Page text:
Select Committee on GRAS Substances (SCOGS) Opinion: Acetic Acid; Sodium Acetate; Sodium Diacetate

The GRAS Substances (SCOGS) Database allows access to opinions and conclusions from 115 SCOGS reports published between 1972-1980 on the safety of over 370 Generally Recognized As Safe (GRAS) food substances. The GRAS ingredient reviews were conducted by the Select Committee in response to a 1969 White House directive by President Richard M. Nixon.

Acetic acid; Sodium acetate; Sodium diacetate

SCOGS Report Number: 82
NTIS Accession Number: PB274670*
Year of Report: 1977
GRAS SubstanceID Code21 CFR Regulation
 Acetic acid 64-19-7184.1005
 Sodium acetate 977127-84-6184.1721
 Sodium diacetate 126-96-5184.1754

SCOGS Opinion:

Acetates are common constituents of plant and animal tissues. They are normal metabolic intermediates produced in relatively large quantities during the digestion and metabolism of foods.

Although the Select Committee is not aware of any long-term feeding studies of acetic acid or the acetates, short-term studies have revealed no untoward effects at concentrations far exceeding those consumed in the normal diet and do not suggest that adverse effects might be revealed by longer term studies.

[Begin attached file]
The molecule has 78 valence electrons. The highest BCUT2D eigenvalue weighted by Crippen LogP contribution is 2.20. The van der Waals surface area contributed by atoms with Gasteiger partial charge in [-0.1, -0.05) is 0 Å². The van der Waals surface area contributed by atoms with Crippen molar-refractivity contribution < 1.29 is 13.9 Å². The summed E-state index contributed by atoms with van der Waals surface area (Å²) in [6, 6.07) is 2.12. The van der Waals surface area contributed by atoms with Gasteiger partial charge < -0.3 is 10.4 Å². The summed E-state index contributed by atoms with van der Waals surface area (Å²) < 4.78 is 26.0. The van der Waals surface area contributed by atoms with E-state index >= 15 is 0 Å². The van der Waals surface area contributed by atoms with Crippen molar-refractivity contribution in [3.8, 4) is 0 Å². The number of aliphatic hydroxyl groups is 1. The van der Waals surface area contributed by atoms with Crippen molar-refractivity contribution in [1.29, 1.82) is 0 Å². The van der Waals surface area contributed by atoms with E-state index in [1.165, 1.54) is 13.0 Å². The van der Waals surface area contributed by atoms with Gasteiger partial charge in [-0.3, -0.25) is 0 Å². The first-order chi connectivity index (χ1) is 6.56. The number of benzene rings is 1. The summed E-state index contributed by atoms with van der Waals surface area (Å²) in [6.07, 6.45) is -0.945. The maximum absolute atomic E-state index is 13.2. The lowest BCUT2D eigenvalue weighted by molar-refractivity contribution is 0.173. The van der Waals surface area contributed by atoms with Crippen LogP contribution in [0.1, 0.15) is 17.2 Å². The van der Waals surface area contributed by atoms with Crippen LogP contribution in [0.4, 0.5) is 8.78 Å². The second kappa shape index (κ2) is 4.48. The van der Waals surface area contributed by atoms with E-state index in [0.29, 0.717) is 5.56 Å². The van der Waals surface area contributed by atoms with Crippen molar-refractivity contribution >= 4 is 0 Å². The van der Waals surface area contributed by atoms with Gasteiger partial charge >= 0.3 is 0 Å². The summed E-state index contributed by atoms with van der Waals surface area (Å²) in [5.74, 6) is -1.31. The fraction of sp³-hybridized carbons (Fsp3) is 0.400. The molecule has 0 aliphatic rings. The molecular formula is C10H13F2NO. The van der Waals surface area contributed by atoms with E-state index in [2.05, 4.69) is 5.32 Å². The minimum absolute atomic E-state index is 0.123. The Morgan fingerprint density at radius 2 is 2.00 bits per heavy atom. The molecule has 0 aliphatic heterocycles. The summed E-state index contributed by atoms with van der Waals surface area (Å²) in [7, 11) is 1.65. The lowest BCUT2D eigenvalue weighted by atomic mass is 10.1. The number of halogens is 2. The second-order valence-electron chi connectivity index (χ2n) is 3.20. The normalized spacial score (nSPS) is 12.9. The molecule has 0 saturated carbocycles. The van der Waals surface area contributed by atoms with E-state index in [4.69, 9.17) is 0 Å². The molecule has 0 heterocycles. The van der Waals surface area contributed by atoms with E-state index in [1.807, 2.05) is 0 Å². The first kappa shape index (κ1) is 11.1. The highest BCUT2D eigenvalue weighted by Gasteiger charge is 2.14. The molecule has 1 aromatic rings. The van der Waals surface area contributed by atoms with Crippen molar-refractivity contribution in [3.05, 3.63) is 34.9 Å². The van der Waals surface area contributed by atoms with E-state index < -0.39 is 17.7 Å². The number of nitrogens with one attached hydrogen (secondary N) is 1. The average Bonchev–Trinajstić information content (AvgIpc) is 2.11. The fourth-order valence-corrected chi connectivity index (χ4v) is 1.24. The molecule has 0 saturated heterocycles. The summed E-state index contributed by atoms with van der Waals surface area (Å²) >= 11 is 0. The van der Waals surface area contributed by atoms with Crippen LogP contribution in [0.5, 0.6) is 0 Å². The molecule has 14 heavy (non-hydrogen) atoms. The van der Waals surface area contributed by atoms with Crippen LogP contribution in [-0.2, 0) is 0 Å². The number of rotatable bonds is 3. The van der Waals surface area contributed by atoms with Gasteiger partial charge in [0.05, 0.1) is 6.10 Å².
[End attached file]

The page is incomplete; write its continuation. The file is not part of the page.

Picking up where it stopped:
No data on carcinogenic evaluation of acetic acid and the acetate salts have come to the attention of the Select Committee. Limited data indicate that acetic acid is not teratogenic in vivo; sodium acetate is not mutagenic and acetic acid is probably not mutagenic in vitro.

No reports of biological studies on sodium diacetate have been found, but since this substance dissociates in the body to sodium acetate and acetic acid, neither of which elicits adverse effects under current conditions of use, the Select Committee believes that use of sodium diacetate can be considered to be without adverse effects.

In light of these considerations, the Select Committee concludes that:

There is no evidence in the available information on acetic acid, sodium acetate, and sodium diacetate that demonstrates, or suggests reasonable grounds to suspect, a hazard to the public when they are used at levels that are now current or that might reasonably be expected in the future.

*Complete reports containing details of the safety studies that formed the basis of the opinions and conclusions and are available from the National Technical Information Service (NTIS), 5285 Port Royal Road, Springfield, VA 22161 (703) 605-6000.

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